Declining data storage costs have allowed organizations to put off having to make decisions regarding data lifecycle management and data categorization. Some of the major resulting issues include:
It becomes clear that declining storage costs can quickly be overshadowed by other rising costs such as those outlined above. This is easily noted if you consider that overall IT spending doesn't follow the same curve as storage capacity cost.
Reducing the costs
Without trying to trivialize the effort, the first step is to start identifying what data the organization has in storage. This is an inventory effort, in which all functional areas of the business must participate. The IT department cannot identify data much beyond reporting on file types, size, the systems or applications that access the data and the last access date.
Once the data is inventoried (and this is no small task), it is up to the data users/owners to indicate how critical that data is to their daily activities or if it is still used/needed. If the data is no longer used and can be disposed of, it should be deleted now. If the data must be retained (for whatever reason), it should be taken out of the costly daily data management loop (mirroring, backups, monitoring, virtualization, etc.).
There are a number of products available that provide data archival or hierarchical storage management capabilities while making use of storage tiers but they all have one thing in common -- products will not make the decisions for you. It must be noted that the object is not necessarily to reduce the amount of data stored, but rather to reduce the amount of data that is subject to costly storage-related processes.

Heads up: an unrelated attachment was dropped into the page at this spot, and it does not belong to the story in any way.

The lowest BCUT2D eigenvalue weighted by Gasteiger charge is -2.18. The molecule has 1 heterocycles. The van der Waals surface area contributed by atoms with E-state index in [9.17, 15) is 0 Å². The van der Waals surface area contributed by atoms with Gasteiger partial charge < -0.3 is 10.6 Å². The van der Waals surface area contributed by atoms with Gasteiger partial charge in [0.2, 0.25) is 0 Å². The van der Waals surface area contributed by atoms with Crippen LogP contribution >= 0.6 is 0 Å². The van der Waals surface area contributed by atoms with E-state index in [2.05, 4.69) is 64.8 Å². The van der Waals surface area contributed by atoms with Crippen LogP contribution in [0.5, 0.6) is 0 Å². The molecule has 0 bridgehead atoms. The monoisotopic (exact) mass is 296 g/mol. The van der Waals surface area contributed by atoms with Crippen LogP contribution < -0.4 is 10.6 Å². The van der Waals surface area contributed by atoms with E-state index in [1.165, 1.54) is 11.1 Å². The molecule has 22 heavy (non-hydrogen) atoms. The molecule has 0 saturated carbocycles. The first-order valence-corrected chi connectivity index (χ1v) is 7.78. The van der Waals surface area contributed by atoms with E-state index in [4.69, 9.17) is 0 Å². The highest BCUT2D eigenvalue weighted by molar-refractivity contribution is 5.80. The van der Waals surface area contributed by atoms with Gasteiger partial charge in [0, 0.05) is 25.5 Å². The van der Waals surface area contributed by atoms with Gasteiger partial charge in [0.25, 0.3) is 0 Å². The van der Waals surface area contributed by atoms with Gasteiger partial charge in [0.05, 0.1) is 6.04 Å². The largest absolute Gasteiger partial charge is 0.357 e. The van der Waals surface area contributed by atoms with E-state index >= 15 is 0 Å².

Organizations cannot prevent the creation of new data or transactional records although some are taking steps to control it. For example, some companies are adopting policies to encourage use of the telephone (remember that device you use to actually talk to people) to reduce the volume of email messages. However, the true gains come from storage decisions about data that is no longer needed or used on a regular basis.
Of course, this cannot be considered a one-time exercise. To make this a cost-effective effort, the decisions made about existing data must also be applied to new data as it is being created to avoid having to repeat the same exercise down the road. It is also the foundation for information lifecycle management.
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About the author: Pierre Dorion is a certified business continuity professional for Mainland Information Systems Inc.
This was first published in September 2006